The texts that I read that November day struck me as important not just because of what was happening when I read them, but because they—and all of the literature I’ve studied in my time here—tell me something about where we used to be, which in turn tells me something about how we got here. Or, as they sing in Hamilton, “Look at where we are, look at where we started. The fact that we’re alive is a miracle.” The study of English has not only taught me how to think critically about events and texts of past centuries, it’s taught me about how our language and the stories we tell with it reflect and shape the lives we lead now. Or, as Dr. Fox said to my class on our last day of her British Literature Before 1700 survey: “Words have power, which is why the main lesson of this class is ‘don’t be a jerk’.”
All that’s a large part of the reason I’m an English major, and maybe why some of you are too. But when I was working on my Honors thesis last semester with Dr. Chess, I discovered another reason that I had somehow failed to fully articulate during my previous three years of school, although it was always there, once I looked back on things. You see, there’s this hilarious Broadway musical called Something Rotten. It’s set in the Renaissance and you don’t watch it for the historical accuracy, but it involves Shakespeare, and for that reason I frequently had it playing in the background while I worked on my Honors project, which was about Shakespeare and young adult literature. There’s one song entitled “God I Hate Shakespeare” (which could have been the anthem of many of my high school classmates) and at one point the chorus sings to the Shakespeare-hating protagonist: “How can you say that? The man really knows how to write a bitchin’ play.”
And listening to that song for the millionth time was when it hit me: If you sat me down at my most tired, like, peak just-did-three-final-papers-in-a-week tired, and put a mug of tea in my hands and asked me “Yes Mary Grahame, but why English?” I would be just coherent enough to give you my truest answer: because the man really knows how to write a bitchin’ play. I’m an English major because it gives me joy. The job marketability and the critical thinking and the empathy are real advantages of my degree and I’m glad we talk about them, but I also think joy is wildly underrated, and that in the present day we should be grabbing all the joy we can find and hanging on to it for dear life. I did “serious” things as an English major, certainly—presented at three Rushton Conferences and the Michigan Medieval and Renaissance Studies Consortium, discussed race in the Renaissance and representation in children’s literature (and I certainly got joy from all those things)—but I also spent a lot of time looking for double entendres and dirty jokes in my assigned reading, and I have read both Harry Potter and fanfiction for class credit. I’ve written my own troubadour poetry for a creative final project and spent an evening at the theatre with my entire Shakespeare class. I’ve had fun.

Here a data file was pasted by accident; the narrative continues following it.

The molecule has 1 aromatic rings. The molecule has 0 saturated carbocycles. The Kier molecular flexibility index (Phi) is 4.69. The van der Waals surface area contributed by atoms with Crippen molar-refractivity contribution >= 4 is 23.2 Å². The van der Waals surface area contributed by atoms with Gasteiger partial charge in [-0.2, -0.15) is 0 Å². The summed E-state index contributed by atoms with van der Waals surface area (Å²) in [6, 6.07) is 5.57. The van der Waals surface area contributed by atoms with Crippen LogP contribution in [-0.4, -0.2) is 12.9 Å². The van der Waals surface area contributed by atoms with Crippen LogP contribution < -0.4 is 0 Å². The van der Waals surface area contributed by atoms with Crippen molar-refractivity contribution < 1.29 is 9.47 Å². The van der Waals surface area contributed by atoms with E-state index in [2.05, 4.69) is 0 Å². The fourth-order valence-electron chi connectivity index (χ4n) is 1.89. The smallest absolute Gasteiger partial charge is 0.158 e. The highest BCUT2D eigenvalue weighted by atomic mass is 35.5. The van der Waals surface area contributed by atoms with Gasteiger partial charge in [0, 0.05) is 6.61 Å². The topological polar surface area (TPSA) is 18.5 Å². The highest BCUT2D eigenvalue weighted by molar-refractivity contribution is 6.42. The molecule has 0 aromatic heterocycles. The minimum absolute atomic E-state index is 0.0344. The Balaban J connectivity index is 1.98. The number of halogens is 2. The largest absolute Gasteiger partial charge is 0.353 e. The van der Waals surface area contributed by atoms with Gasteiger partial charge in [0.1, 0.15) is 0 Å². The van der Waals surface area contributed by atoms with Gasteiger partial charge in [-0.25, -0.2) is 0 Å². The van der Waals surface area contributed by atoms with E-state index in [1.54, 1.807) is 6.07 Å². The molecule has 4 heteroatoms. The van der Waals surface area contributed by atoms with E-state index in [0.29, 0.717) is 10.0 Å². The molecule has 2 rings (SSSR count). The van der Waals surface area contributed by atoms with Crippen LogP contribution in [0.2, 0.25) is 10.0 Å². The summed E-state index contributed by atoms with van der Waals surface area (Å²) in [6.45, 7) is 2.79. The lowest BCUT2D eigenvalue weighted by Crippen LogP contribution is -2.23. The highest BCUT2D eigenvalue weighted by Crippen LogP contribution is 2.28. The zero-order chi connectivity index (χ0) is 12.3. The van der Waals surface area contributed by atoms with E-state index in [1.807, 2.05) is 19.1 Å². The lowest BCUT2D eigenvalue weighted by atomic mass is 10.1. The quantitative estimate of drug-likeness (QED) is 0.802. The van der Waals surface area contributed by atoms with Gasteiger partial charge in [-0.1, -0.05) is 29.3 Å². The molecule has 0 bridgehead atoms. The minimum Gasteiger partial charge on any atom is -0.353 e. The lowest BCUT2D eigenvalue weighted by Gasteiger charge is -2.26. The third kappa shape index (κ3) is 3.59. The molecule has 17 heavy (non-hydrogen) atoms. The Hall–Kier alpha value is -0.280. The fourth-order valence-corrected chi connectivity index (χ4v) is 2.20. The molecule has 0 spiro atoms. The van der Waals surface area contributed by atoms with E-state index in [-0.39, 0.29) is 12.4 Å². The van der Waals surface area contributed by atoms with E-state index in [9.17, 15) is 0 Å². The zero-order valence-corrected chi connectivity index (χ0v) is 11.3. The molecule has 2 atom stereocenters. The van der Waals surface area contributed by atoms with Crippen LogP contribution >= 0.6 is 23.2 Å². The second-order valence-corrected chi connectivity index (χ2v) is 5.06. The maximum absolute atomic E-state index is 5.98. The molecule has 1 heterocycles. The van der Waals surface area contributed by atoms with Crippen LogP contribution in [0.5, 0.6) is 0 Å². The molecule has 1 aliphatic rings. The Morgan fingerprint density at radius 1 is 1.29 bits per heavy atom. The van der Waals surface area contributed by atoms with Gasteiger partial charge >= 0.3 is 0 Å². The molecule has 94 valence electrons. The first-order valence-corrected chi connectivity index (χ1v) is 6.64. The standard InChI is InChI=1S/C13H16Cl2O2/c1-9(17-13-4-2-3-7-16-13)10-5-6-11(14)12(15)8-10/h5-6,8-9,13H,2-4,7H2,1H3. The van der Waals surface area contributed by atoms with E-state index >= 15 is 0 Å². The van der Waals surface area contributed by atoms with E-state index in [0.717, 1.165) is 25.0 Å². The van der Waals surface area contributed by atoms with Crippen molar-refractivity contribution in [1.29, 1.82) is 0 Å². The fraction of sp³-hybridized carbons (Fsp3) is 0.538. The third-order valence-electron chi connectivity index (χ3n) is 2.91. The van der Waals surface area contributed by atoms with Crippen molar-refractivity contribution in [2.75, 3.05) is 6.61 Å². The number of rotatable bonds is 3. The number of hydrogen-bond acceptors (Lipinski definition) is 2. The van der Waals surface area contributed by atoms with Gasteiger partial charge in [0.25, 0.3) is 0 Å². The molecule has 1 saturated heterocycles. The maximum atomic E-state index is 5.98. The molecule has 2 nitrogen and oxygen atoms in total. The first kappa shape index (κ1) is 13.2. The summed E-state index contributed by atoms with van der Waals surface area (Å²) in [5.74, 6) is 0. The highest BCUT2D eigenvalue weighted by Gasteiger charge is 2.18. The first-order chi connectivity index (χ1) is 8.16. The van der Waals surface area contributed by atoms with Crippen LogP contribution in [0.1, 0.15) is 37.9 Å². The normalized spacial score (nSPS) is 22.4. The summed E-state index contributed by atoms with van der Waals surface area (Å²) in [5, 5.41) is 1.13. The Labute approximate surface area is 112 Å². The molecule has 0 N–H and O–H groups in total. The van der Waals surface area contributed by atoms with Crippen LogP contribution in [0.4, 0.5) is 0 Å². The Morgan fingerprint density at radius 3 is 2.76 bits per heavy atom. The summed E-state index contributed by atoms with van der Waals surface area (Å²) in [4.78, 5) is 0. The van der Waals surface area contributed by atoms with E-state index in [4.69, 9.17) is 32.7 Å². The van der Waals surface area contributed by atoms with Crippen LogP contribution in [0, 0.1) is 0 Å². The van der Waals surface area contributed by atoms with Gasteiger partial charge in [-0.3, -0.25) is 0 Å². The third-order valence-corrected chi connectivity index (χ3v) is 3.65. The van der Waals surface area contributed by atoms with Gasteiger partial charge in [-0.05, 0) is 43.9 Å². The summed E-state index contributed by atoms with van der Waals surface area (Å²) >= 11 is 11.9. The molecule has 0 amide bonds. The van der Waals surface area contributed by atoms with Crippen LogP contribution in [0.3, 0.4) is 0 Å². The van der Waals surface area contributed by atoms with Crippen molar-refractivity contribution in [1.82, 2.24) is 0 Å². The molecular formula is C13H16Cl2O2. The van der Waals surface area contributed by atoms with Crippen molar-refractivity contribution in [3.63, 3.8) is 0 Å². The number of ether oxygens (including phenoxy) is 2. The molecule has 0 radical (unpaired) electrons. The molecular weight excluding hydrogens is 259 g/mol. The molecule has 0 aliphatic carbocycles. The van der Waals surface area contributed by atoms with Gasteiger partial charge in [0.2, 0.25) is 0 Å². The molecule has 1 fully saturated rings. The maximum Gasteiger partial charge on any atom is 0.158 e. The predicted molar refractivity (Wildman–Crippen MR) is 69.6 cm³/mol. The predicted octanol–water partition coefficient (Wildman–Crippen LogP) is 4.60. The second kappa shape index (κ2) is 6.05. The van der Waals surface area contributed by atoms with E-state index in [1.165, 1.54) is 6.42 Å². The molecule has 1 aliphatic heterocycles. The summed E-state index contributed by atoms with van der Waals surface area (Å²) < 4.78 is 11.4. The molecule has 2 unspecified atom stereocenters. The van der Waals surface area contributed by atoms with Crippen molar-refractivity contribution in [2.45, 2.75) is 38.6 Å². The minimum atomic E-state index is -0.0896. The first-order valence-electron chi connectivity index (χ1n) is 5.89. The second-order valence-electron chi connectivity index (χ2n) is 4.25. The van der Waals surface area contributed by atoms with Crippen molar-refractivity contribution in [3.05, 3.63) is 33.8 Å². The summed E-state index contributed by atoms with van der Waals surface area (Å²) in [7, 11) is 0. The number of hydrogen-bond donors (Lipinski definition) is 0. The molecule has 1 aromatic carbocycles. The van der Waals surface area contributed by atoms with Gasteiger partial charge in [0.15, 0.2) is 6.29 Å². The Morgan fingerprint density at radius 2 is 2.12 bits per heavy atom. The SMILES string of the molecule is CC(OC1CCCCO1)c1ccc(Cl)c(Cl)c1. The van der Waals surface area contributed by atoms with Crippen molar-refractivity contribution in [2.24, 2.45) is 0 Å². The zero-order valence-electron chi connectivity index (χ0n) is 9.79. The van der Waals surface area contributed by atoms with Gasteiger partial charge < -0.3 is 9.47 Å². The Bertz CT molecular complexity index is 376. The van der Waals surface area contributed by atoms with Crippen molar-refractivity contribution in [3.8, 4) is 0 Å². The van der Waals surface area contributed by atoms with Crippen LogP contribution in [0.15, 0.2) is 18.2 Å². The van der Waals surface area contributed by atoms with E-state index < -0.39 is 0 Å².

It’s frustrating, as someone who works and plays with language, to reach a place where despite my best efforts, words are inadequate, so I suppose I’ll just stick with a phrase that’s hopefully one of the first we learn: thank you. I would especially like to thank Dr. Chess, Dr. Fox, Dr. Scrivener, and Professor Bakopoulos, who encouraged and challenged me and never said “her again?” when I showed up in multiple classes and knocked on the door at office hours. Thank you to Dr. Maruca, who takes such good care of the undergraduates as our associate chair, and to Royanne, who was always happy to see me when I slid into her office around registration time. And thank you to my dear, delightful classmates, some of whom are here and some of whom have moved to greener pastures, or at least fully-funded PhD programs. Thank you for your friendship, your insights, and for insuring that every class I was in had at least one inside joke.
I’m going to close with a story from Dr. Fox’s Pre-Modern Love class, which I believe is running next year and which every student in this room should absolutely consider taking, because it’s fascinating and kind of horrifying in a really delicious way. I still think about this class all the time—my friend Alex can attest that I once texted her early in the morning to say “You need to listen to the single Taylor Swift just dropped because it includes basically every concept we discussed in Pre-Modern Love last week.” Anyway, it was the first day of class after syllabus day and we were parsing our assigned reading by the Persian philosopher Ibn Sina about the nature of love. According to our friend Ibn Sina, every form on earth—minerals, plants, animals, humans—has a perfect ideal, and the nature of the soul is to strive towards that perfect ideal, and that striving is the definition of love. That’s a very basic overview; it’s not a simple concept, and at one point someone raised their hand and said, “Okay, so, it’s like if you were a tulip, even though you don’t have consciousness the way a human does, you’re still trying to be the best tulip you can be?” Dr. Fox told us that was exactly it. It became a running reference throughout the semester, and on the last day of class she gave us all silk tulips. Mine is sitting in an empty Cheerwine bottle on my windowsill, where it encourages me to strive towards my highest being. And that is the parting word I offer to you, my beloved companions of these past four years: go forth, and be the best tulip you can be.